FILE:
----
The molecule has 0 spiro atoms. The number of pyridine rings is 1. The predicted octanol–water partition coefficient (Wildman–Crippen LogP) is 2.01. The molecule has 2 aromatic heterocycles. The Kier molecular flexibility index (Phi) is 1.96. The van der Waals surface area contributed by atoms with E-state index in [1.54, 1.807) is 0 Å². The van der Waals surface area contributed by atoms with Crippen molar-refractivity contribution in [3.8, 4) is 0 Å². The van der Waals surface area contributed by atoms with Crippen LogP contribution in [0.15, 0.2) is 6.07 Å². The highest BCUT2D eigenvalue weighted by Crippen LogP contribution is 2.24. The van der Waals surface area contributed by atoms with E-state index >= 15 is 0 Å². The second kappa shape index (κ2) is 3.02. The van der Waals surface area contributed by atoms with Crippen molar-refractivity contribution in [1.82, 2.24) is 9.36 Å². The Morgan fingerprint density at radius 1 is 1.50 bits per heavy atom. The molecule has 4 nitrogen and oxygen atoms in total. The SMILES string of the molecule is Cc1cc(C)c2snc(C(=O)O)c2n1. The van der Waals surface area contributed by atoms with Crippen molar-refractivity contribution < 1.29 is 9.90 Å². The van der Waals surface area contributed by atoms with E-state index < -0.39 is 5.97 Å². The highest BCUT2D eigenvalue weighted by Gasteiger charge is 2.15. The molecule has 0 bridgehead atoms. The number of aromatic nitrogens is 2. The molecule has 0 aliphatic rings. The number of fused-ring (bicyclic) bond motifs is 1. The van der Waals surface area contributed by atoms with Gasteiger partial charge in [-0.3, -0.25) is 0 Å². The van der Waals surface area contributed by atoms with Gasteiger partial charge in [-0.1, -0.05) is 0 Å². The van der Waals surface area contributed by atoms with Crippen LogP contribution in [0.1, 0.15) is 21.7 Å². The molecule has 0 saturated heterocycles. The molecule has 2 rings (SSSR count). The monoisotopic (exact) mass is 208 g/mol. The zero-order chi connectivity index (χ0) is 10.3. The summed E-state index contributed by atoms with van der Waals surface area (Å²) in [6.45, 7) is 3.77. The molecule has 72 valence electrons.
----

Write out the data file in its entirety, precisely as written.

The molecule has 0 spiro atoms. The number of pyridine rings is 1. The predicted octanol–water partition coefficient (Wildman–Crippen LogP) is 2.01. The molecule has 2 aromatic heterocycles. The Kier molecular flexibility index (Phi) is 1.96. The van der Waals surface area contributed by atoms with E-state index in [1.54, 1.807) is 0 Å². The van der Waals surface area contributed by atoms with Crippen molar-refractivity contribution in [3.8, 4) is 0 Å². The van der Waals surface area contributed by atoms with Crippen LogP contribution in [0.15, 0.2) is 6.07 Å². The highest BCUT2D eigenvalue weighted by Crippen LogP contribution is 2.24. The van der Waals surface area contributed by atoms with E-state index >= 15 is 0 Å². The second kappa shape index (κ2) is 3.02. The van der Waals surface area contributed by atoms with Crippen molar-refractivity contribution in [1.82, 2.24) is 9.36 Å². The Morgan fingerprint density at radius 1 is 1.50 bits per heavy atom. The molecule has 4 nitrogen and oxygen atoms in total. The SMILES string of the molecule is Cc1cc(C)c2snc(C(=O)O)c2n1. The van der Waals surface area contributed by atoms with Crippen molar-refractivity contribution < 1.29 is 9.90 Å². The van der Waals surface area contributed by atoms with E-state index < -0.39 is 5.97 Å². The highest BCUT2D eigenvalue weighted by Gasteiger charge is 2.15. The molecule has 0 bridgehead atoms. The number of aromatic nitrogens is 2. The molecule has 0 aliphatic rings. The number of fused-ring (bicyclic) bond motifs is 1. The van der Waals surface area contributed by atoms with Gasteiger partial charge in [-0.3, -0.25) is 0 Å². The van der Waals surface area contributed by atoms with Gasteiger partial charge in [-0.1, -0.05) is 0 Å². The van der Waals surface area contributed by atoms with Crippen LogP contribution in [0.1, 0.15) is 21.7 Å². The molecule has 0 saturated heterocycles. The molecule has 2 rings (SSSR count). The monoisotopic (exact) mass is 208 g/mol. The zero-order chi connectivity index (χ0) is 10.3. The summed E-state index contributed by atoms with van der Waals surface area (Å²) in [6.45, 7) is 3.77. The molecule has 72 valence electrons.